Gold biscuits worth Rs 29 Lakh found under flight seat

Mahesh Patil, deputy commissioner (Customs), Pune Airport, said: “The gold biscuits were wrapped in a black adhesive tape and stuck beneath the seat, near the life jacket slot.”

By: Express News Service | Pune | Published:November 12, 2017 4:23 am
gold biscuits, customs department, gold, gold smuggling, middle east A source from the department said: “After almost a year, we have found and seized high-value gold, which was probably being smuggled from the Middle East. Earlier, in October 6, 2016, our official had recovered 1 kg gold, worth Rs 31 lakh, from underneath a seat in the same flight. We are exploring all angles.” (Representational Image)

Customs Department officials claimed to have seized gold biscuits worth Rs 29 lakh from under the seat of a SpiceJet flight, which had arrived from Dubai on Saturday morning. Officials said eight gold biscuits that weighed 933.11 grams and are worth Rs 29,01,972, were taped carefully under the plane seat. “Each one of the 100-odd passengers and the crew are under the scanner,” an official said.

Mahesh Patil, deputy commissioner (Customs), Pune Airport, said: “The gold biscuits were wrapped in a black adhesive tape and stuck beneath the seat, near the life jacket slot.”

A source from the department said: “After almost a year, we have found and seized high-value gold, which was probably being smuggled from the Middle East. Earlier, in October 6, 2016, our official had recovered 1 kg gold, worth Rs 31 lakh, from underneath a seat in the same flight. We are exploring all angles.” On October 26, 2016, 10 gold bars, worth Rs 2.8 crore, were found inside the rear toilet of an aircraft, the source added.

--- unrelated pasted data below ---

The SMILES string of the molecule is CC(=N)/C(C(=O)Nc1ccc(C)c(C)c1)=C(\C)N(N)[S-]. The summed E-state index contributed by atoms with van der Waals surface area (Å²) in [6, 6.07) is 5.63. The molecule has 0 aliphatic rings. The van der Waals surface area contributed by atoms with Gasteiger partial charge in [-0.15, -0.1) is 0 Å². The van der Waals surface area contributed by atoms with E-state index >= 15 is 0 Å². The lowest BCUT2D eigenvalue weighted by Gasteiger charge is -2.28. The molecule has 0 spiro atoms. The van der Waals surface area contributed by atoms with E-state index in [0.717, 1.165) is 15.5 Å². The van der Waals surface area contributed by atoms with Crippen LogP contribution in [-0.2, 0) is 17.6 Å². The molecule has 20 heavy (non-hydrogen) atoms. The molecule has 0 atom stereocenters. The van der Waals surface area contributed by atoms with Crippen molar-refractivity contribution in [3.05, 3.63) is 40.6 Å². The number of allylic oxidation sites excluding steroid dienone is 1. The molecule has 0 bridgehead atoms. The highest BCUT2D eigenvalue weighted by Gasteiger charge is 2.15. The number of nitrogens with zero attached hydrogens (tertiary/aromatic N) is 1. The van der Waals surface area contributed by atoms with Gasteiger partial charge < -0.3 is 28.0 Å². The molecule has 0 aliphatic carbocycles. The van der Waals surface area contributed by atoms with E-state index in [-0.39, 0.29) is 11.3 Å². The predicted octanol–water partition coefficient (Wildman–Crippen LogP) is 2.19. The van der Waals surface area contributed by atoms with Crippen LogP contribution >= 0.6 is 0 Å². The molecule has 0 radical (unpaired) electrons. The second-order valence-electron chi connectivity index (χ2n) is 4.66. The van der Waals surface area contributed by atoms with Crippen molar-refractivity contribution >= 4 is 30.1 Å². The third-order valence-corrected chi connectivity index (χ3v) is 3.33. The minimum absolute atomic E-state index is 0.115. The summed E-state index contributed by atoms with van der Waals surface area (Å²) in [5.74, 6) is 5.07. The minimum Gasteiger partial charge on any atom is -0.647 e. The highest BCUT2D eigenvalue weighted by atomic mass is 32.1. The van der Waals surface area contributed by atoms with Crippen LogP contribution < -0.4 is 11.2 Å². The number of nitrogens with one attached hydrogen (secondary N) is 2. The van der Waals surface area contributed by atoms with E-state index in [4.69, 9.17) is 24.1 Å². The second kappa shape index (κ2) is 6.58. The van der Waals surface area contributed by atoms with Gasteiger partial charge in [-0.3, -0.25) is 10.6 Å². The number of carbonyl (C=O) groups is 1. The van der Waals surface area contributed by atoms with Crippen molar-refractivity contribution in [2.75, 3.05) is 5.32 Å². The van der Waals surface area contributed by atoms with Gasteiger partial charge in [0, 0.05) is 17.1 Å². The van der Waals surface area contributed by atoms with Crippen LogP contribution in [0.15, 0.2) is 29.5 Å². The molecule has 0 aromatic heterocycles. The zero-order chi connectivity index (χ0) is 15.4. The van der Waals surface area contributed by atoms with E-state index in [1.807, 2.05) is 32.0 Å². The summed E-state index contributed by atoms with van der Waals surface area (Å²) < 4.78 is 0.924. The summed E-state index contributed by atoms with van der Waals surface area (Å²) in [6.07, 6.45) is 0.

At present, there are two flights between Dubai and Pune — one is operated by SpiceJet, the other by Air India. Some customs officials said they have observed a recent trend of hiding smuggled goods inside the toilets or under the seats of an aircraft, mostly those coming from Dubai and especially in the flights operated by a low-cost carrier.

An official said: “Generally, smuggled gold items are recovered from baggage or checked-in baggage of the passengers coming in flights from cities such as Abu Dhabi and Dubai. However, recently, we have observed that smugglers were using other methods of hiding the items, inside toilets or under the seats. This new modus operandi also brings the crew under the scanner, as it would be difficult or almost impossible, to hide something in the aircraft without the knowledge of the crew.”

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